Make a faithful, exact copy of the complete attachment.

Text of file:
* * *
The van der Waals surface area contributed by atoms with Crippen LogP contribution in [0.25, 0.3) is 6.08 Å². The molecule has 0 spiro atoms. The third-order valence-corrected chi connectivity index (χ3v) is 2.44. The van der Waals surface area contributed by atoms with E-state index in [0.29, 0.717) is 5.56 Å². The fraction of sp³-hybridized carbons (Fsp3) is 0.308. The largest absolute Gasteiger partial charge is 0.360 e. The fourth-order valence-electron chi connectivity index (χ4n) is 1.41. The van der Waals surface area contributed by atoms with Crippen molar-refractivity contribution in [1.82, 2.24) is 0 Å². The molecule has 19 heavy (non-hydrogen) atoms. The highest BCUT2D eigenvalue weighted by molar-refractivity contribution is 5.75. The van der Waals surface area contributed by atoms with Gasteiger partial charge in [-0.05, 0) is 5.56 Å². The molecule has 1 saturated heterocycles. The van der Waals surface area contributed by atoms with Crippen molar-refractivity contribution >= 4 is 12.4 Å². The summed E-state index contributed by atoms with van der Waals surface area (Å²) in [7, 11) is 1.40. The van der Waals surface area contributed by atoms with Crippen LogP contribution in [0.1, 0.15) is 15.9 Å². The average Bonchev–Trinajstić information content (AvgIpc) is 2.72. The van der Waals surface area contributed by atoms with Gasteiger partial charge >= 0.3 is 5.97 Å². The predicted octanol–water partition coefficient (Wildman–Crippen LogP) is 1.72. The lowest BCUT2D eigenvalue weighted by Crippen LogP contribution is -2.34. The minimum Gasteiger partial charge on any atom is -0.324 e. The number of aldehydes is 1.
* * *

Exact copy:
The van der Waals surface area contributed by atoms with Crippen LogP contribution in [0.25, 0.3) is 6.08 Å². The molecule has 0 spiro atoms. The third-order valence-corrected chi connectivity index (χ3v) is 2.44. The van der Waals surface area contributed by atoms with E-state index in [0.29, 0.717) is 5.56 Å². The fraction of sp³-hybridized carbons (Fsp3) is 0.308. The largest absolute Gasteiger partial charge is 0.360 e. The fourth-order valence-electron chi connectivity index (χ4n) is 1.41. The van der Waals surface area contributed by atoms with Crippen molar-refractivity contribution in [1.82, 2.24) is 0 Å². The molecule has 19 heavy (non-hydrogen) atoms. The highest BCUT2D eigenvalue weighted by molar-refractivity contribution is 5.75. The van der Waals surface area contributed by atoms with Gasteiger partial charge in [-0.05, 0) is 5.56 Å². The molecule has 1 saturated heterocycles. The van der Waals surface area contributed by atoms with Crippen molar-refractivity contribution >= 4 is 12.4 Å². The summed E-state index contributed by atoms with van der Waals surface area (Å²) in [7, 11) is 1.40. The van der Waals surface area contributed by atoms with Crippen LogP contribution in [0.1, 0.15) is 15.9 Å². The average Bonchev–Trinajstić information content (AvgIpc) is 2.72. The van der Waals surface area contributed by atoms with Gasteiger partial charge >= 0.3 is 5.97 Å². The predicted octanol–water partition coefficient (Wildman–Crippen LogP) is 1.72. The lowest BCUT2D eigenvalue weighted by Crippen LogP contribution is -2.34. The minimum Gasteiger partial charge on any atom is -0.324 e. The number of aldehydes is 1.